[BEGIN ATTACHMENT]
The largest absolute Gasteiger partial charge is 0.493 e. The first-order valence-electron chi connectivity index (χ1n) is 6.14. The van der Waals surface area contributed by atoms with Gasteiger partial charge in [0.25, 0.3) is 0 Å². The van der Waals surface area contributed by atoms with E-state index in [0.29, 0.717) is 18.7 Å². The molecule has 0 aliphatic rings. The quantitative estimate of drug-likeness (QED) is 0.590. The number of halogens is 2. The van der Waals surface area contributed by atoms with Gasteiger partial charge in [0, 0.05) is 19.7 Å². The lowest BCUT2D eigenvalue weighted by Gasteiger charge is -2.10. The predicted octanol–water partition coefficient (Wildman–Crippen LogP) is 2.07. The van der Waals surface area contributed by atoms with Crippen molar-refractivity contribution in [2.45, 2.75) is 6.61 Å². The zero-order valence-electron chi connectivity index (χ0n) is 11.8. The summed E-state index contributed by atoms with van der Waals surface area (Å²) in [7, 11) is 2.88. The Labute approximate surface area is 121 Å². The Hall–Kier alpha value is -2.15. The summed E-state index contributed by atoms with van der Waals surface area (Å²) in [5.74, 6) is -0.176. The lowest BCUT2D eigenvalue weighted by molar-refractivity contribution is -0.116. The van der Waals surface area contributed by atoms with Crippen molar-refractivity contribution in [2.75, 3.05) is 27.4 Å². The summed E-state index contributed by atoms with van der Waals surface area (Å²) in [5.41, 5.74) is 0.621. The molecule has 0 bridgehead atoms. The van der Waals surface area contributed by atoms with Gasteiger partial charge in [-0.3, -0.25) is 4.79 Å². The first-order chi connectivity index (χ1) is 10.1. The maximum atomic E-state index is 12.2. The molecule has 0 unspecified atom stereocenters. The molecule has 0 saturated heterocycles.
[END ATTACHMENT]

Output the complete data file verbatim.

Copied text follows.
The largest absolute Gasteiger partial charge is 0.493 e. The first-order valence-electron chi connectivity index (χ1n) is 6.14. The van der Waals surface area contributed by atoms with Gasteiger partial charge in [0.25, 0.3) is 0 Å². The van der Waals surface area contributed by atoms with E-state index in [0.29, 0.717) is 18.7 Å². The molecule has 0 aliphatic rings. The quantitative estimate of drug-likeness (QED) is 0.590. The number of halogens is 2. The van der Waals surface area contributed by atoms with Gasteiger partial charge in [0, 0.05) is 19.7 Å². The lowest BCUT2D eigenvalue weighted by Gasteiger charge is -2.10. The predicted octanol–water partition coefficient (Wildman–Crippen LogP) is 2.07. The van der Waals surface area contributed by atoms with Crippen molar-refractivity contribution in [2.45, 2.75) is 6.61 Å². The zero-order valence-electron chi connectivity index (χ0n) is 11.8. The summed E-state index contributed by atoms with van der Waals surface area (Å²) in [7, 11) is 2.88. The Labute approximate surface area is 121 Å². The Hall–Kier alpha value is -2.15. The summed E-state index contributed by atoms with van der Waals surface area (Å²) in [5.74, 6) is -0.176. The lowest BCUT2D eigenvalue weighted by molar-refractivity contribution is -0.116. The van der Waals surface area contributed by atoms with Crippen molar-refractivity contribution in [2.75, 3.05) is 27.4 Å². The summed E-state index contributed by atoms with van der Waals surface area (Å²) in [5.41, 5.74) is 0.621. The molecule has 0 bridgehead atoms. The van der Waals surface area contributed by atoms with Gasteiger partial charge in [-0.3, -0.25) is 4.79 Å². The first-order chi connectivity index (χ1) is 10.1. The maximum atomic E-state index is 12.2. The molecule has 0 unspecified atom stereocenters. The molecule has 0 saturated heterocycles.